Then there were the awe-inspiring firework displays, which became legendary in Warwickshire and passed into folk-tale. Perhaps J.R.R. Tolkien, a man of the Midlands, was thinking of those when he wrote the great firework display scene at the beginning of The Fellowship of the Ring. Many believe that Shakespeare and his father may have come to the castle from nearby Stratford, along with many of the local families in that part of Warwickshire, to see their queen and enjoy the entertainments. Later Shakespeare plays mention some curious oddities, for instance a mermaid on a dolphin's back, which we know formed part of the festivities that summer.

A courtier called Robert Laneham, who came to Kenilworth in Elizabeth's train that summer, later published a 'Letter' describing these festivities in intricate detail, including the astonishing firework displays, some of which took place on floating rafts or islands out on the castle mere, a vast lake surrounding the castle walls. He describes one of these water displays with great enthusiasm: 'with blaze of burning darts flying to and fro, leams of stars coruscant, streams and hail of fiery sparks, lightnings of wild-fire on water and land, flight and shooting of thunderbolts ... that the heavens thundered, the waters surged, the earth shook.'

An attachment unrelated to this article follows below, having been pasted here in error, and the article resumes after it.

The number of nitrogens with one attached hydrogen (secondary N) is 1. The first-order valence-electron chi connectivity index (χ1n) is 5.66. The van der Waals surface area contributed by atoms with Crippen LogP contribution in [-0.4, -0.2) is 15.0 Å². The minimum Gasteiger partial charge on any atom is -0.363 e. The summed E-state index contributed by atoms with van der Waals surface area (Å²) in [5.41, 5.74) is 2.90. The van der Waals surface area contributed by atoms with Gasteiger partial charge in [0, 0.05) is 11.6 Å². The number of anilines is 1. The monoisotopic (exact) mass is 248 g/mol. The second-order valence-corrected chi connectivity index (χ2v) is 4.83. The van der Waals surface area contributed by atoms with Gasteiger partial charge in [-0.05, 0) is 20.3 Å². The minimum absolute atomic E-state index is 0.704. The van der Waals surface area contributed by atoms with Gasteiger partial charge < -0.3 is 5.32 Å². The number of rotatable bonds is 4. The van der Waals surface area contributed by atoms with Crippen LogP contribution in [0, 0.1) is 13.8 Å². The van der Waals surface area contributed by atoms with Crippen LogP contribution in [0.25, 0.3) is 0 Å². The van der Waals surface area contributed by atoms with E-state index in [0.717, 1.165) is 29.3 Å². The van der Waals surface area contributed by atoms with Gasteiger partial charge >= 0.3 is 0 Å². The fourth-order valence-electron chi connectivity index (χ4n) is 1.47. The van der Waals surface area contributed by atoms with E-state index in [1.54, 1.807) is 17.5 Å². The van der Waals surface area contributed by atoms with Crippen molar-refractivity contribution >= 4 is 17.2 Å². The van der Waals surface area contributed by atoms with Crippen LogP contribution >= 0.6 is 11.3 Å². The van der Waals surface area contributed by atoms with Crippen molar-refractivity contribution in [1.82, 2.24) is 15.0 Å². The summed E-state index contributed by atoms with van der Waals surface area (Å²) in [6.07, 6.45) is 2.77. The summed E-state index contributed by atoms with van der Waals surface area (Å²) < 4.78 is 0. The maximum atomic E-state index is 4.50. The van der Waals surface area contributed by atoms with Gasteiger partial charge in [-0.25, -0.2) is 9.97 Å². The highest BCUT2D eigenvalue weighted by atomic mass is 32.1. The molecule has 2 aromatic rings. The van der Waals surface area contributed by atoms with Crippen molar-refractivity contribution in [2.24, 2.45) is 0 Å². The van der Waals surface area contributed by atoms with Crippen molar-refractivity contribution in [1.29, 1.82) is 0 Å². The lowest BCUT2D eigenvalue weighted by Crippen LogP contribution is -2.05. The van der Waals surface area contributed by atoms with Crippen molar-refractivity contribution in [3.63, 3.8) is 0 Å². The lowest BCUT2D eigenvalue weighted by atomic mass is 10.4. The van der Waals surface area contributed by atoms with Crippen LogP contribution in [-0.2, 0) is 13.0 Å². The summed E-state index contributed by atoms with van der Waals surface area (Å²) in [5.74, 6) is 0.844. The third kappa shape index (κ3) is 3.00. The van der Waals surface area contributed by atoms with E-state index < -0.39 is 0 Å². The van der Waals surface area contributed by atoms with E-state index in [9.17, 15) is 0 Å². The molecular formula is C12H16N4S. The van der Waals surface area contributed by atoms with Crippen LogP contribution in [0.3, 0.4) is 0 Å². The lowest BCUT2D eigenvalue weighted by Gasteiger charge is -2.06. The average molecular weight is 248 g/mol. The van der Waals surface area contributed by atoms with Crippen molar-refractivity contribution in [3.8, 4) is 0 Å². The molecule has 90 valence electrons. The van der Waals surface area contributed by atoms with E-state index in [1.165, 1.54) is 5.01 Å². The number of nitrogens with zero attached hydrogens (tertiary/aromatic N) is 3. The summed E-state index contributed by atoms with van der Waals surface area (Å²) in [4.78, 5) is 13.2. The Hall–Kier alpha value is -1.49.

The Queen's Secret is the first in a trilogy about Shakespeare's "Dark Lady"
Many of the festivities in The Queen's Secret were closely described in Laneham's Letter, which often gives dates and times as well as incredible detail, even down to the clothes the courtiers wore and the food they ate. But of course even a contemporaneous work of non-fiction cannot properly capture the atmosphere of a place. For that, an historical writer must visit in person where that is possible. I was lucky that so much of Kenilworth Castle still stands today, despite its partial destruction during the Civil War, and that I was able to wander the grounds at will, talking to the highly knowledgeable staff and getting a 'feel' for the place.

I thoroughly recommend a visit to Kenilworth Castle if you get the chance. And as you wander about the beautiful castle, imagine yourself back in the summer of 1575, with Queen Elizabeth herself watching an outdoor acrobatic display only a few feet away ... and Robert Dudley at her side, waiting for the perfect moment to propose.

It can also be purchased as a paperback edition in the States, where it is published by Berkley.